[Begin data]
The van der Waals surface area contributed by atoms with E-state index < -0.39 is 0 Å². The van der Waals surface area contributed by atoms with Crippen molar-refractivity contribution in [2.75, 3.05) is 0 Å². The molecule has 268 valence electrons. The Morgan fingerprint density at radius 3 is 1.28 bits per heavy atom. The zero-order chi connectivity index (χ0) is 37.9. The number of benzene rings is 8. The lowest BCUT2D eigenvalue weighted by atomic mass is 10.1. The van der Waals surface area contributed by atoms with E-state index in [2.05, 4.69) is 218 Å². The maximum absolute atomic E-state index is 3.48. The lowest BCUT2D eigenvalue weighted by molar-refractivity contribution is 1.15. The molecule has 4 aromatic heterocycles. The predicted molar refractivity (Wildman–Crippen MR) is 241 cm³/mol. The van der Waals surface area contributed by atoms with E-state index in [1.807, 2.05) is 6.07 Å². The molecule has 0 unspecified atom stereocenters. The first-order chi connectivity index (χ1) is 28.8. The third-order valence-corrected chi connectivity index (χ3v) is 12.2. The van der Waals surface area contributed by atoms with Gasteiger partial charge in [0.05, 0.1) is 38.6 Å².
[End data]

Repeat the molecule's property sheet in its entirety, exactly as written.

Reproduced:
The van der Waals surface area contributed by atoms with E-state index < -0.39 is 0 Å². The van der Waals surface area contributed by atoms with Crippen molar-refractivity contribution in [2.75, 3.05) is 0 Å². The molecule has 268 valence electrons. The Morgan fingerprint density at radius 3 is 1.28 bits per heavy atom. The zero-order chi connectivity index (χ0) is 37.9. The number of benzene rings is 8. The lowest BCUT2D eigenvalue weighted by atomic mass is 10.1. The van der Waals surface area contributed by atoms with E-state index in [2.05, 4.69) is 218 Å². The maximum absolute atomic E-state index is 3.48. The lowest BCUT2D eigenvalue weighted by molar-refractivity contribution is 1.15. The molecule has 4 aromatic heterocycles. The predicted molar refractivity (Wildman–Crippen MR) is 241 cm³/mol. The van der Waals surface area contributed by atoms with E-state index in [1.807, 2.05) is 6.07 Å². The molecule has 0 unspecified atom stereocenters. The first-order chi connectivity index (χ1) is 28.8. The third-order valence-corrected chi connectivity index (χ3v) is 12.2. The van der Waals surface area contributed by atoms with Gasteiger partial charge in [0.05, 0.1) is 38.6 Å².